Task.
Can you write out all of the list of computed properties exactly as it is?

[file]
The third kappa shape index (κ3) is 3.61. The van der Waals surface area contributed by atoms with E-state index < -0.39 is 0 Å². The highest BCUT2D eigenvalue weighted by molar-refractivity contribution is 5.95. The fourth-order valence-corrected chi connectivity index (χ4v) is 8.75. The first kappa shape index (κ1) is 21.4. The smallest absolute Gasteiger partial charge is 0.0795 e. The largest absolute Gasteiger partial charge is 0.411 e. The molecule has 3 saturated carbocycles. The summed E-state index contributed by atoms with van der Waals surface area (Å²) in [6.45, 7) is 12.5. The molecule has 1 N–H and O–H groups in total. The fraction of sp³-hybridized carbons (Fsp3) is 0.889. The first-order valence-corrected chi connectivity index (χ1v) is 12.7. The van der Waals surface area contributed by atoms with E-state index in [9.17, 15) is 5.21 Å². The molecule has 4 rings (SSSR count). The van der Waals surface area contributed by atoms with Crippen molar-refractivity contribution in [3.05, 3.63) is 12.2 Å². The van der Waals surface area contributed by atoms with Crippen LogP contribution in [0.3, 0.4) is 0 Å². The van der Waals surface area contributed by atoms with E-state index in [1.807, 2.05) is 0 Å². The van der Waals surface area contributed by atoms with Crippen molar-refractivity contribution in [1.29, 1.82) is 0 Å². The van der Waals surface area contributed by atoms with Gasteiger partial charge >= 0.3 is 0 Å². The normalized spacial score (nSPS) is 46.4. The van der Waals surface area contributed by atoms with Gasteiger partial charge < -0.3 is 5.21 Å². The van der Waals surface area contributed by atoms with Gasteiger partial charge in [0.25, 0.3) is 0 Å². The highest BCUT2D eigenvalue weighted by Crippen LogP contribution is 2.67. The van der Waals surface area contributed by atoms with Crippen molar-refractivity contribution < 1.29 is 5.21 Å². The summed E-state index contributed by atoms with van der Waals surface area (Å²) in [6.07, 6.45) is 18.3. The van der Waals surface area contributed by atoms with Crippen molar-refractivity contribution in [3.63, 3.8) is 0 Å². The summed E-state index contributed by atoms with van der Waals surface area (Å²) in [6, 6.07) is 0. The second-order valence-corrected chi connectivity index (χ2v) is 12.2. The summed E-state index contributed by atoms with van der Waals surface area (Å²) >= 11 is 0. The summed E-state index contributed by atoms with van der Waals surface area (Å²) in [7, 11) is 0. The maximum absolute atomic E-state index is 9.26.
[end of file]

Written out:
The third kappa shape index (κ3) is 3.61. The van der Waals surface area contributed by atoms with E-state index < -0.39 is 0 Å². The highest BCUT2D eigenvalue weighted by molar-refractivity contribution is 5.95. The fourth-order valence-corrected chi connectivity index (χ4v) is 8.75. The first kappa shape index (κ1) is 21.4. The smallest absolute Gasteiger partial charge is 0.0795 e. The largest absolute Gasteiger partial charge is 0.411 e. The molecule has 3 saturated carbocycles. The summed E-state index contributed by atoms with van der Waals surface area (Å²) in [6.45, 7) is 12.5. The molecule has 1 N–H and O–H groups in total. The fraction of sp³-hybridized carbons (Fsp3) is 0.889. The first-order valence-corrected chi connectivity index (χ1v) is 12.7. The van der Waals surface area contributed by atoms with E-state index in [9.17, 15) is 5.21 Å². The molecule has 4 rings (SSSR count). The van der Waals surface area contributed by atoms with Crippen molar-refractivity contribution in [3.05, 3.63) is 12.2 Å². The van der Waals surface area contributed by atoms with Crippen LogP contribution in [0.3, 0.4) is 0 Å². The van der Waals surface area contributed by atoms with E-state index in [1.807, 2.05) is 0 Å². The van der Waals surface area contributed by atoms with Crippen molar-refractivity contribution in [1.29, 1.82) is 0 Å². The van der Waals surface area contributed by atoms with Gasteiger partial charge >= 0.3 is 0 Å². The normalized spacial score (nSPS) is 46.4. The van der Waals surface area contributed by atoms with Gasteiger partial charge < -0.3 is 5.21 Å². The van der Waals surface area contributed by atoms with Gasteiger partial charge in [0.25, 0.3) is 0 Å². The highest BCUT2D eigenvalue weighted by Crippen LogP contribution is 2.67. The van der Waals surface area contributed by atoms with Crippen molar-refractivity contribution < 1.29 is 5.21 Å². The summed E-state index contributed by atoms with van der Waals surface area (Å²) in [6.07, 6.45) is 18.3. The van der Waals surface area contributed by atoms with Crippen molar-refractivity contribution in [3.63, 3.8) is 0 Å². The summed E-state index contributed by atoms with van der Waals surface area (Å²) in [6, 6.07) is 0. The second-order valence-corrected chi connectivity index (χ2v) is 12.2. The summed E-state index contributed by atoms with van der Waals surface area (Å²) >= 11 is 0. The summed E-state index contributed by atoms with van der Waals surface area (Å²) in [7, 11) is 0. The maximum absolute atomic E-state index is 9.26.